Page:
Finally, Colyer also distinguished cases in which the proposed treatment may cure or prolong the life of the patient, rather than merely prolong the dying process. The court made clear that it was not deciding the proper procedure for cases involving life prolonging or curative treatments. Colyer, at 127-28.

This appears to be such a case. The testimony of the physicians is that a laryngectomy offers a reasonable possibility of curing Ingram's cancer. It is also likely, however, *836 that it will destroy her ability to communicate. The case is further complicated by the fact that although Ingram is legally incompetent, she has repeatedly expressed opposition to the surgery. The questions this court must answer are (1) who is to make the treatment decision, and (2) what factors should the decision maker consider.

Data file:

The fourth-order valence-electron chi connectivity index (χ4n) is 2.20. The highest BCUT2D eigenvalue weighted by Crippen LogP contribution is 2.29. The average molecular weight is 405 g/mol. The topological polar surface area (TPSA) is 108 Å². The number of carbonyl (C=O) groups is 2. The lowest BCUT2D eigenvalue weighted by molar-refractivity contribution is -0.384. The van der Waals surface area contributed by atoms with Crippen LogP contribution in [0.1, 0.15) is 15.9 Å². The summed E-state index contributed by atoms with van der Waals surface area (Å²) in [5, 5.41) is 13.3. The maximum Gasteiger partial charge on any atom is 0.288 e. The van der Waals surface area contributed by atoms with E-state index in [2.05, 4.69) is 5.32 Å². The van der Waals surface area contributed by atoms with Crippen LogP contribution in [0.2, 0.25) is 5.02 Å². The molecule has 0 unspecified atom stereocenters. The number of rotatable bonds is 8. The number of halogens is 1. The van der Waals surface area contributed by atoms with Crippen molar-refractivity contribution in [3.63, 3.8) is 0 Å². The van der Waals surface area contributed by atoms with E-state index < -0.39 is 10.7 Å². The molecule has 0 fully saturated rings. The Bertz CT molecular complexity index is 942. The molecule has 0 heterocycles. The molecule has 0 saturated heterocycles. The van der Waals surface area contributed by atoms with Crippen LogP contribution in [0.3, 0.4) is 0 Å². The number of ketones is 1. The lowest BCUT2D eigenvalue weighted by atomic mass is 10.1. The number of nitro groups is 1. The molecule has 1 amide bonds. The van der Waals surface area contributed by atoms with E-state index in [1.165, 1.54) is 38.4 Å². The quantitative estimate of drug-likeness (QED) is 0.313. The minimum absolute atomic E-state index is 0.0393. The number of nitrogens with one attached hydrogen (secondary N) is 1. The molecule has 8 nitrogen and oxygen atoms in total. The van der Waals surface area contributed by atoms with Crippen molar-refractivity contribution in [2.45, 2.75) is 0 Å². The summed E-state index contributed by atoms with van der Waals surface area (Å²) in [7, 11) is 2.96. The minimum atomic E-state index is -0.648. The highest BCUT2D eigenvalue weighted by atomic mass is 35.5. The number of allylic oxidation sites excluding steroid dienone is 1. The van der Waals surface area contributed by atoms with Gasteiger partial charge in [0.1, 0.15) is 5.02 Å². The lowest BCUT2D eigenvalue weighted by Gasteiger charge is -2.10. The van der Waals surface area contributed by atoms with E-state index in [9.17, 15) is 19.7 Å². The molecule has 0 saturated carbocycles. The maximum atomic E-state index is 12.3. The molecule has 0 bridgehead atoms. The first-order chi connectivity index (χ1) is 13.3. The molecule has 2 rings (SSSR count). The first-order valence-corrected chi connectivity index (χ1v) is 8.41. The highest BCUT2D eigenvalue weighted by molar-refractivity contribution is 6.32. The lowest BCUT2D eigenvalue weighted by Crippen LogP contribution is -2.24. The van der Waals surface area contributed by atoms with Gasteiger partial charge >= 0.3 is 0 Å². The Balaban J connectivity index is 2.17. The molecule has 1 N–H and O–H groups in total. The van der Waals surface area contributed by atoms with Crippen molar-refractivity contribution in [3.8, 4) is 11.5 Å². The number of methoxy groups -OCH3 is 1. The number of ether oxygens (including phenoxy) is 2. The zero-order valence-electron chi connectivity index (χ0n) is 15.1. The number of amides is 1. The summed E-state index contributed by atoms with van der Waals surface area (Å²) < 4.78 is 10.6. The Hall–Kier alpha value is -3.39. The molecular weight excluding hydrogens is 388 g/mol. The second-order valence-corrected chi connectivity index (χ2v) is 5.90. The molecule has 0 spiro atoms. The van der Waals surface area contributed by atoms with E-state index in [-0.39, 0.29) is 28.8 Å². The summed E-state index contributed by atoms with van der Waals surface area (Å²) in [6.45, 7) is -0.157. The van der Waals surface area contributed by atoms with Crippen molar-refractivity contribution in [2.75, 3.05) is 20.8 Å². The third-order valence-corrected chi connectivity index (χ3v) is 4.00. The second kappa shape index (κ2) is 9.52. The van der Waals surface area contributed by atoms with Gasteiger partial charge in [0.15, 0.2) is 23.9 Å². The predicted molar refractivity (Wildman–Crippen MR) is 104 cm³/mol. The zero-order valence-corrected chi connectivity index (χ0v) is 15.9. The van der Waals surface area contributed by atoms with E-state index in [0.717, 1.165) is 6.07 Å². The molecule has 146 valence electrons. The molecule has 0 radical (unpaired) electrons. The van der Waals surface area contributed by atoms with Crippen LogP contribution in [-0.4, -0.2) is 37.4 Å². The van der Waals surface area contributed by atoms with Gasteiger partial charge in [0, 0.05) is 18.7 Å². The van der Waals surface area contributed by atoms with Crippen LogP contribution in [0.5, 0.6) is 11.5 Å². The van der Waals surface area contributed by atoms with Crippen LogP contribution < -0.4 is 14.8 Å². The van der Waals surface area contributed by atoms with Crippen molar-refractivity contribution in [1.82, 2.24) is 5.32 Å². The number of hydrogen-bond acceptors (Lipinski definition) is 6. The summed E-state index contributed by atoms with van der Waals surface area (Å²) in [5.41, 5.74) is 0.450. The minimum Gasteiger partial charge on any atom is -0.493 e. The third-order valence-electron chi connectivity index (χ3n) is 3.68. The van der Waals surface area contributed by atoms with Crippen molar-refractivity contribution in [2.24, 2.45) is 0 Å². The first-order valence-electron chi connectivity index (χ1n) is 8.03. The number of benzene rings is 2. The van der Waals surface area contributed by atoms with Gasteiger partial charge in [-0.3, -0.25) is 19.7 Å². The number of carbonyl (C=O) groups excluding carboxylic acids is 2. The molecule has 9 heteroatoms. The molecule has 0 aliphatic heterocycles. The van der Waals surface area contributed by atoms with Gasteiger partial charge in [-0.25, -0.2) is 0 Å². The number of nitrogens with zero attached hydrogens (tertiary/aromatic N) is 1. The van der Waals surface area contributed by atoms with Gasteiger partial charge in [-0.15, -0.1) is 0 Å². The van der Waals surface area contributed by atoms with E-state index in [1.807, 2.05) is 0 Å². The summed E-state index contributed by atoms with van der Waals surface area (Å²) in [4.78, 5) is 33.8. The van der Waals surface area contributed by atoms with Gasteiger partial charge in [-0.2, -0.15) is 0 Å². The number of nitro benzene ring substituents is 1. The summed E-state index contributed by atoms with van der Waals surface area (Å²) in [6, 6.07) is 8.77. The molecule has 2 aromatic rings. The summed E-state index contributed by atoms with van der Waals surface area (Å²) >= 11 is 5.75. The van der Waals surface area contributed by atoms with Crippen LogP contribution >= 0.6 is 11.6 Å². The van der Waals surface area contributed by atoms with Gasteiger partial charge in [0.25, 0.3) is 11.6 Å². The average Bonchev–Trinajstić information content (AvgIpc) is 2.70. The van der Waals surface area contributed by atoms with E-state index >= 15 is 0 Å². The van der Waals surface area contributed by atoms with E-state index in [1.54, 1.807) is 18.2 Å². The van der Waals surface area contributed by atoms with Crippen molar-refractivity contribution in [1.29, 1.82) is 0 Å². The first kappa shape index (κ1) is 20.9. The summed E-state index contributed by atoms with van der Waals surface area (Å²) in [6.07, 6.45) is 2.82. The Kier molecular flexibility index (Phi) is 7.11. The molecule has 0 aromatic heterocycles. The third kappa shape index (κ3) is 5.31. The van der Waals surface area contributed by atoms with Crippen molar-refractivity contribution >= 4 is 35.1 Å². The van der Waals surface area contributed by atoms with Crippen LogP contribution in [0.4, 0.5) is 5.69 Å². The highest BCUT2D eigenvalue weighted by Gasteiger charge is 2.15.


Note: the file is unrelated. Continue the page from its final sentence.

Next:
[1] Initially it should be noted that this case shares some common ground with Colyer and Hamlin. Unless outweighed by some state interest, a person has the right to choose one medical treatment over another, or even refuse medical treatment altogether. See generally Colyer, at 119-22. This personal right involves both a constitutional privacy right protected by the Fourteenth Amendment, Doe v. Bolton, 410 U.S. 179, 213, 35 L. Ed. 2d 201, 93 S. Ct. 739 (1973) (Douglas, J., concurring), and a common law right to be free from bodily invasion, Colyer, at 121 (citing Physicians' & Dentists' Business Bur. v. Dray, 8 Wn.2d 38, 111 P.2d 568 (1941)).

A judicial finding of incompetency does not deprive the ward of this right to choose or refuse treatment. See Colyer, at 124, and cases cited therein. The finding of incompetency merely means that the ward's rights will be exercised by the guardian on the ward's behalf. The first issue in this case is whether the guardian, who is appointed to exercise the ward's rights, RCW 11.92.040(3), must first seek court approval before consenting to the proposed surgery. The guardian did seek such approval in this case, but contends that it is not required under the guardianship statute.